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    The Debt Limit Workarounds: The Coin, the Constitution, Premium Bonds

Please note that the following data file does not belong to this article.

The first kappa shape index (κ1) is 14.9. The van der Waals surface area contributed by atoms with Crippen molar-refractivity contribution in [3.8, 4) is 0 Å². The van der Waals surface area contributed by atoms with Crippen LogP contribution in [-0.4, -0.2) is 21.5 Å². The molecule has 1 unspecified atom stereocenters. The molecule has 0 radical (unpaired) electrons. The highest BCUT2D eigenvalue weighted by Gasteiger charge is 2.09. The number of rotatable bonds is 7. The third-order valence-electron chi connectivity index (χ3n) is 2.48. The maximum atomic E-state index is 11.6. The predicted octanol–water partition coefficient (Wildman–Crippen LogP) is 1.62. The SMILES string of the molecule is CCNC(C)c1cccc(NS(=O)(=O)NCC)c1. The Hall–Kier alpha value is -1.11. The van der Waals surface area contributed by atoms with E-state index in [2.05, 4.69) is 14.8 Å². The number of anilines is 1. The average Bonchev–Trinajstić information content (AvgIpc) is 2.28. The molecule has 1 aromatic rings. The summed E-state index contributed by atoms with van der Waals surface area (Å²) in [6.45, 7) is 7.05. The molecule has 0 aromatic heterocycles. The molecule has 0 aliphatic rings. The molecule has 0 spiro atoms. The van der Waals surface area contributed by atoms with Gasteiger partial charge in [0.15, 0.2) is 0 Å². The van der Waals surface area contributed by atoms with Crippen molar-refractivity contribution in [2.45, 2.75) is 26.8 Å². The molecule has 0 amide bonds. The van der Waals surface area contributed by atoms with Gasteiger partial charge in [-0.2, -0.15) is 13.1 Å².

As Congress hurtles toward a debt limit showdown, ways to work around it are garnering attention.Move over, trillion-dollar coin, there is a new debt limit workaround in town — and this one sounds more sophisticated, which some of its proponents have suggested could make it more likely to work.For years, debt limit skeptics have argued that the United States can get around the cap on how much it can borrow by minting a large-denomination coin, depositing it in the government’s account at the Federal Reserve. Officials could then use the resulting money to pay the country’s bills. The maneuver would exploit a quirk in U.S. law, which gives the Treasury secretary wide discretion when it comes to minting platinum coins.But there have always been challenges with the idea: Treasury has expressed little appetite. It is unclear whether the Fed would take the coin. It just sounds unconventional to the point of absurdity. And now, some are arguing for a fancier-sounding alternative: premium bonds.The government typically funds itself by issuing debt in the form of financial securities called bonds and bills. They are worth a set amount after a fixed period of time — for example, $1,000 in 10 years — and they pay “coupons” twice a year in between. Typically, those coupon rates are set near market interest rates.But in the premium bond idea, the government would renew old, expiring bonds at higher coupon rates. Doing so would not technically add to the nation’s debt — if the government previously had a 10-year bond worth $1,000 outstanding, it would still have a 10-year bond worth $1,000 outstanding. But investors would pay more to hold a bond that pays $7 a year than one that pays $3.50, so promising a higher interest rate would allow Treasury to raise more money.Would those higher interest rates, which would cost the government more money, pose a problem? Not technically. The debt limit applies to the face value of outstanding federal government debt ($1,000 in our example), not future promises to pay interest.And the idea could also come in a slightly different flavor. The government could issue bonds that pay regular coupons, but which never pay back principal, or perpetual bonds. People would buy them for the long-term cash stream, and they would not add to the principal of debt outstanding.The premium bond idea has gained support from some big names. The economic commentator Matthew Yglesias brought it up in January, the Bloomberg columnist Matt Levine has written about it, and The New York Times columnist and Nobel-winning economist Paul Krugman made a case for it this week.But even some proponents of premium bonds acknowledge that it could face legal challenges or damage the United States’ reputation in the eyes of investors. Plus, their design and issuance would have to happen fast.“Normally, Treasury makes changes slowly, with lots of consulting of bond market participants and advance announcement of auctions,” said Joseph E. Gagnon, an economist at the Peterson Institute for International Economics, adding that the government might have to offer a discount.But, he added, it “sure beats defaulting” and he “would argue it is better than not paying workers or retirees.”While the premium bond idea might come in different packaging, it has a lot of similarities with the coin idea. Either plan would exploit a loophole to add to government coffers without actually lifting the debt limit. Because both are seen as gimmicky, it could be hard for either to become reality.Of all the options the government could use to unilaterally get around the debt ceiling, “they are the least likely in our opinion,” said Chris Krueger, a policy analyst at TD Cowen.But a workaround that hinges on the 14th Amendment could garner broader support, Mr. Krueger said. That would leverage a clause in the Constitution that says that the validity of public debt should not be questioned.Some legal scholars contend that language overrides the statutory borrowing limit, which currently caps federal debt at $31.4 trillion. The idea is that the government’s responsibility to pay what it owes would trump the debt limit rules — so the debt limit could be ignored.It would not be a perfect solution: The move would draw an immediate court challenge and could sow uncertainty in the bond market, even its proponents acknowledge. Still, some White House officials have looked into the option. More